I love being a dad. I remember the day he was born. I remember just staring at him for hours. I was amazed. Terrified. Overwhelmed. Scared. Amazed. Fearful. Astounded. Petrified. Over and over, the same emotions just kept running laps through my little head. They still do, though a little less often. Now, there's a lot more laughter. And a different kind of fear and a different kind of care, hopefully more mature. And of course, there's a few tears now and then.
Back then, I couldn't hold him long enough. Until he started crying, and then I couldn't get rid of him fast enough. Daddy didn't do well with crying babies back then. Still doesn't.
But I still wanted to hold him, and never let him go.
Of course, I know the big point of parenthood is to raise kids who can live without you—to grow 'em up and let 'em go. They are supposed to go, to branch out on their own—a few hours a day at first, then more and more, until they have a job, a place of their own (including a refrigerator that they put food in), and then they can repay you. Or at least not mooch off of you any longer. Hopefully by this time, they have a coherent worldview built on the foundation of loving God and loving others, of living the gospel and serving Jesus.
In the early days, though I loved him to death, I didn't enjoy him much. I didn't know how. So I was still living the old life. Then, one night while tickling him on the couch, I heard him laugh. And I loved it. My wife said he was doing it all the time; I was just never around to hear it.
Then we started playing. Just making faces and laughing at first. Then little stuffed animals, peek-a-boo (or peek-ooo as he called it), a stuffed baseball or football here and there, and a truck or two.
Then he learned to walk on Father's Day weekend in 2007 in Grandmamma's house in South Bend. I wish she had been there to see it.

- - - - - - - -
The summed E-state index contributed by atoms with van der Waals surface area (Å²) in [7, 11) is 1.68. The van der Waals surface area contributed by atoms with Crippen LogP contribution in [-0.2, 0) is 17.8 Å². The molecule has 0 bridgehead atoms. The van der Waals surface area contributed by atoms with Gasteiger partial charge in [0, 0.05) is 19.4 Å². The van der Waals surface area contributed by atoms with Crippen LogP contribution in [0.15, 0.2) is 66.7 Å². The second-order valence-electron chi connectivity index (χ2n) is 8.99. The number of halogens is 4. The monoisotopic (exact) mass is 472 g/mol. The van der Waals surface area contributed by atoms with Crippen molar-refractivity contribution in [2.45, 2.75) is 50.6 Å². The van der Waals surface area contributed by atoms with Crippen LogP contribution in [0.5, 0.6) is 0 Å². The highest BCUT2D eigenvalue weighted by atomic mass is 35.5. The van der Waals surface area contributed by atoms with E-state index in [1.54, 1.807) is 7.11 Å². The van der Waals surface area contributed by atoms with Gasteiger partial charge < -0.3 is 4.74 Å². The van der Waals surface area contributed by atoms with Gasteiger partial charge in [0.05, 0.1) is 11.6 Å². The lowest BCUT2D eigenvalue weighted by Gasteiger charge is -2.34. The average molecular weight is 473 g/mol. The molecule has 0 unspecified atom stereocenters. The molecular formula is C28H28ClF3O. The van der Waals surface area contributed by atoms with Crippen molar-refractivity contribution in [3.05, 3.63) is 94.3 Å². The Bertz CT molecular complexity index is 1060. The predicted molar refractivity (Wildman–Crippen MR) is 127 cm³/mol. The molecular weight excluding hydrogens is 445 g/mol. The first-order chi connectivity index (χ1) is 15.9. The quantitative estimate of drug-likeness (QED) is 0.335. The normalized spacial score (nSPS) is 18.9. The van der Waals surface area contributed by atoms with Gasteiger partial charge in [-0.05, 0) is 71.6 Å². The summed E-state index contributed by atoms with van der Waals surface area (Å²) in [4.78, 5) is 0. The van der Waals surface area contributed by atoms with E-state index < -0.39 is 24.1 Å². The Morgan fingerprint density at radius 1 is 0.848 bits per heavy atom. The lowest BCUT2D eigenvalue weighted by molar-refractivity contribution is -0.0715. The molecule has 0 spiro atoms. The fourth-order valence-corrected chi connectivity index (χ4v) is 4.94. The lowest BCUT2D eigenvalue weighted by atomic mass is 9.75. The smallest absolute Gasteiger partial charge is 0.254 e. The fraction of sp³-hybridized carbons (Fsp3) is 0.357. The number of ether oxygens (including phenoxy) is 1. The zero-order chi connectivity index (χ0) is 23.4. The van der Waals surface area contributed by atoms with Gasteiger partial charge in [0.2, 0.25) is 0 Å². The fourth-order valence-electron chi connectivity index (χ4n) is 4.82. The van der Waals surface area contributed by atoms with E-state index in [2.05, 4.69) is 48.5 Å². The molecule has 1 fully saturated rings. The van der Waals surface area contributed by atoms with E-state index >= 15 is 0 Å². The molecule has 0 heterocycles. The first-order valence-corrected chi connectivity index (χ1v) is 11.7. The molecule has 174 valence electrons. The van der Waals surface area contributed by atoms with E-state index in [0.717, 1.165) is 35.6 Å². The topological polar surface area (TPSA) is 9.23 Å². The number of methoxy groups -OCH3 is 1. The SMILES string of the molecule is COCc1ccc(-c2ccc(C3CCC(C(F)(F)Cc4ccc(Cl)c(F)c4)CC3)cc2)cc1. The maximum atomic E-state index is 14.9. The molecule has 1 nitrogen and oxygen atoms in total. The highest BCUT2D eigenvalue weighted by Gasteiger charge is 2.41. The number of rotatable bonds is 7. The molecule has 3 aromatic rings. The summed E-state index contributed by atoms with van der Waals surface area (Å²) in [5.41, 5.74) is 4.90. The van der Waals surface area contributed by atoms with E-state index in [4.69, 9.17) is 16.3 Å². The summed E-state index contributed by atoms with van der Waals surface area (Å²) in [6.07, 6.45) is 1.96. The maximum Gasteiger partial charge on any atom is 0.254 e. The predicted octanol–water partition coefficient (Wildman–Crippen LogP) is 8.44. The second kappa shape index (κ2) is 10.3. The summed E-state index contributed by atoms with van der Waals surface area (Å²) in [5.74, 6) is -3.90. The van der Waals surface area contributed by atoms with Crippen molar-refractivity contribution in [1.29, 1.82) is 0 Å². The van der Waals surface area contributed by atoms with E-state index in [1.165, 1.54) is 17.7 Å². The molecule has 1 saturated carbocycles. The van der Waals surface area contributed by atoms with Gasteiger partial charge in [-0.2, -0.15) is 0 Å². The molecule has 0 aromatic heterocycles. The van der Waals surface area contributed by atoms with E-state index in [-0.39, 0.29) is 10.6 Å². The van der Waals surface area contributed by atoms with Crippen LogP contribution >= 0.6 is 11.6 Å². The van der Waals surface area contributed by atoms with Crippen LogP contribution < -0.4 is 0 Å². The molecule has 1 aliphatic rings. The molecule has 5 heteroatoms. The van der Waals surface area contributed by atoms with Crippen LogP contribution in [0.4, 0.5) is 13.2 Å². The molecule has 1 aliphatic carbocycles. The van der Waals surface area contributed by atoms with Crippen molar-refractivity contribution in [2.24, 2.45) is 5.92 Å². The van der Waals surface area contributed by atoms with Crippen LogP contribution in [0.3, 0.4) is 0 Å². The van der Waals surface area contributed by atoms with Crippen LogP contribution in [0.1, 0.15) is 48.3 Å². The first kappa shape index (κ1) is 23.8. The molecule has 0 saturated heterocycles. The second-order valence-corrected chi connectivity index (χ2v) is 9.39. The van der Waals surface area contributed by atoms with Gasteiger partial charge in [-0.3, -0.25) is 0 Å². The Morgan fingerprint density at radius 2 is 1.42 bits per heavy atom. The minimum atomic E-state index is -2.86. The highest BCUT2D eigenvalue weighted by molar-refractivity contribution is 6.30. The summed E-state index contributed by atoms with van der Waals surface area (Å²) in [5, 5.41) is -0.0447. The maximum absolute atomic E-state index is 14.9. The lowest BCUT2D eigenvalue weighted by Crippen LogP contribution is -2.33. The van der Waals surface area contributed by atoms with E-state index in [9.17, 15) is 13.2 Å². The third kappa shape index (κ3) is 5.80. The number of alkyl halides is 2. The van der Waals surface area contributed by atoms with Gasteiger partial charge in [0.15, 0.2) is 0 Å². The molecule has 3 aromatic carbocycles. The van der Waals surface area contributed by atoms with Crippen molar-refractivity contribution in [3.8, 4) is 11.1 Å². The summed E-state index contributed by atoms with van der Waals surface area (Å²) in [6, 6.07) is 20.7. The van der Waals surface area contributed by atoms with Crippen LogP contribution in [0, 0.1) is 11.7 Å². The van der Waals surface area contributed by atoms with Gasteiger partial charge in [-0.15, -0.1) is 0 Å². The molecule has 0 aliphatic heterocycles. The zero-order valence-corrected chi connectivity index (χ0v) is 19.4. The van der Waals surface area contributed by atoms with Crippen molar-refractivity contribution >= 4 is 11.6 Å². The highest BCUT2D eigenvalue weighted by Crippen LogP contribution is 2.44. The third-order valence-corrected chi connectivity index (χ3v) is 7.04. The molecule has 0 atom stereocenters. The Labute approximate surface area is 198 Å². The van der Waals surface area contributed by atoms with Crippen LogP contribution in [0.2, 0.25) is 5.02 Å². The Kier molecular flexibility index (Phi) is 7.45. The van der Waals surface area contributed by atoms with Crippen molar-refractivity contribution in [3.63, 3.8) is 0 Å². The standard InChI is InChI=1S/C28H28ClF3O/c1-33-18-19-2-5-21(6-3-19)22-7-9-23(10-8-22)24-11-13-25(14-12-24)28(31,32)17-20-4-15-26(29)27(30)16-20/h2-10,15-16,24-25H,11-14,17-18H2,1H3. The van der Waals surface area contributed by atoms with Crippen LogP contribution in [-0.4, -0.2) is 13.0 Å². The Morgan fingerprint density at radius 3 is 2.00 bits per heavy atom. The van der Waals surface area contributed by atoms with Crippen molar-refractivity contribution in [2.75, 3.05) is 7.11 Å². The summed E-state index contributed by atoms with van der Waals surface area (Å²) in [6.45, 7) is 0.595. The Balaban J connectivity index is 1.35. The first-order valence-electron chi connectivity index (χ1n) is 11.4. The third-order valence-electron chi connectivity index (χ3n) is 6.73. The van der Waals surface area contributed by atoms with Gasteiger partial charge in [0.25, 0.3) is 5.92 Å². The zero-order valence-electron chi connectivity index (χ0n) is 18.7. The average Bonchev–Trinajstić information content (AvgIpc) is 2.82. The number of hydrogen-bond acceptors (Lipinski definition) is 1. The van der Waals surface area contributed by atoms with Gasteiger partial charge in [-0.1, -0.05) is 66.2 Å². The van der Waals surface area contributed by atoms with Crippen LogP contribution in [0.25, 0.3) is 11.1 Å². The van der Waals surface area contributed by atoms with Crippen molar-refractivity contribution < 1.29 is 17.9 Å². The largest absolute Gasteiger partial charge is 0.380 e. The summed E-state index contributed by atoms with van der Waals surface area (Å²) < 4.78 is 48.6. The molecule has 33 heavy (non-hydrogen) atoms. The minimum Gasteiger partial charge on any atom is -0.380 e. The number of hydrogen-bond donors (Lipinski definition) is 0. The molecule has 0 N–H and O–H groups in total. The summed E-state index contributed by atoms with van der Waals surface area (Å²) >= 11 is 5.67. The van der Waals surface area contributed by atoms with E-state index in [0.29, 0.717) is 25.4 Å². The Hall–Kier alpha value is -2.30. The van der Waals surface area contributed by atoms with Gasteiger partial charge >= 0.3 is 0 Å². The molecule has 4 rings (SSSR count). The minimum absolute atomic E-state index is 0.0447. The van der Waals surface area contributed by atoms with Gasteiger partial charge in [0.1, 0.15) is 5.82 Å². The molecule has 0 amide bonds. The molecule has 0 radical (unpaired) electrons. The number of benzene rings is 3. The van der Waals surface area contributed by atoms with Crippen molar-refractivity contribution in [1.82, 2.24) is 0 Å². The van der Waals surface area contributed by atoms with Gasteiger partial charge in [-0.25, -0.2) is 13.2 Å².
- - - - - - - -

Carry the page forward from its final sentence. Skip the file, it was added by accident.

After that, it all just kind of blurs together.
I remember the old days of watching other people's kids doing silly things, and being a bit embarrassed for them, both the parent and the kid. Today my kid does these silly, embarrassing things, and I just smile real big, sometimes laugh out loud, and say to myself, "He's just a kid. He'll get over it one day."
These days the playing is better. It's baseball in the backyard, sometimes soccer. We play golf together. Well, at least we go to the course together and hit balls at the chipping green.
He finally got brave enough to ride his bike this summer, and now he rides like a wild man. He almost ran into the curb tonight looking at me. He has already learned to skid his tires on the pavement, which I guess is better than running into the side of Uncle Jim's truck like he did a few weeks ago.
He learned to swim, and he worked up the courage to jump off the diving board, though that took momma pushing in him a few times.
We still tickle on the couch. I don't know how long that will last, but I will enjoy every minute of it.
Tonight, bed time will be early. And tomorrow we will drop him off at school and drive away.
And that big loud wailing you hear just after 8:00 a.m. tomorrow will probably be me, not my son.
So just smile real big, maybe laugh out loud, and say, "He's a new dad. He'll get over it ... one day"
And remember, this is what fatherhood is about—preparing your child to live without you, and teaching them to love Jesus while they do it.